From Library Journal
Clifton's poems owe a great deal to oral tradition. Her work is wonderfully musical and benefits greatly from being read aloud: "It is hard to remain human on a day/ when birds perch weeping/ in the trees and the squirrel eyes/ do not look away but the dog ones do/ in pity." Her keen sense of rhythm, of the sound, tone, and texture of words, is delightful, a rare find in this day and age. The language is crystal clear and deceptively accessible. The poems are personal, but the distant thunder of history rumbles behind every line. As she says on seeing a photograph: "is it the cut glass/ of their eyes/ looking up toward/ the new gnarled branch/ of the black man/ hanging from a tree?" Clifton's work hearkens back to the days of the Black Arts Movement and sheds light on the new black aesthetic. These are economical slices of ordinary life, celebrations, if you will, of African American existence. With simple language and common sense, she writes of grace, character, and race by way of the personal and familiar. Clifton's voice, her unique vision and wisdom, make this book essential for any serious poetry collection.-Louis McKee, Painted Bride Arts Ctr., Philadelphia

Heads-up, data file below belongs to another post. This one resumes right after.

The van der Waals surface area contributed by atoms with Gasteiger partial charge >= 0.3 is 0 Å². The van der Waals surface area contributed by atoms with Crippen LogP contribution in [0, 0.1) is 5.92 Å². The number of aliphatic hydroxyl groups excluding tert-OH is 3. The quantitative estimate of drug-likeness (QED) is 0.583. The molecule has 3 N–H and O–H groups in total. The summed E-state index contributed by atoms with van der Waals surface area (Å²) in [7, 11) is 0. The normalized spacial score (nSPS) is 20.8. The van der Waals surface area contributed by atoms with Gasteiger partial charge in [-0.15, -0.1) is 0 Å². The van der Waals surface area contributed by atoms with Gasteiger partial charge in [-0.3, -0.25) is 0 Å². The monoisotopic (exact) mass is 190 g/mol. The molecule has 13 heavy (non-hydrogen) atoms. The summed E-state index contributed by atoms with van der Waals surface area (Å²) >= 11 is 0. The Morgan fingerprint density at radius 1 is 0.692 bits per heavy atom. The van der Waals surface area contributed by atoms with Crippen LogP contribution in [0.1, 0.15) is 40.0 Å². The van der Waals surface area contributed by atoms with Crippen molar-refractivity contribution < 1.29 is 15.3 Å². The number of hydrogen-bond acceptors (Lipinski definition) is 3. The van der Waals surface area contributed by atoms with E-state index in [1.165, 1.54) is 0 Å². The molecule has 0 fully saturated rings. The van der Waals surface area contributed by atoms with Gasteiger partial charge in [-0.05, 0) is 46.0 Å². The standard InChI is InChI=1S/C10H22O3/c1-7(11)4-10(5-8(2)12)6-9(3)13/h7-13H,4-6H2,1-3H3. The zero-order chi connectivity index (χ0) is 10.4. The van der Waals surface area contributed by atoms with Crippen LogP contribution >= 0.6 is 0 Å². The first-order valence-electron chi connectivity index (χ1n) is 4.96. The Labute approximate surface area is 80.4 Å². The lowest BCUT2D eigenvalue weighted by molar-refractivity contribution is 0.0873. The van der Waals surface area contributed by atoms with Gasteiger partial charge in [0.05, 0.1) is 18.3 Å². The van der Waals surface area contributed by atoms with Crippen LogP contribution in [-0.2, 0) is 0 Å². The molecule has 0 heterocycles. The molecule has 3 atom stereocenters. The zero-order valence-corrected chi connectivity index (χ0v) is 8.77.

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About the Author
Lucille Clifton won the 2007 Ruth Lilly Poetry Award. Her book, Blessing the Boats (BOA Editions), won the 2000 National Book Award for Poetry. Two of Clifton's BOA poetry collections were chosen as finalists for the Pulitzer Prize in 1988. Clifton's awards include fellowships from the National Endowment for the Arts and an Emmy Award.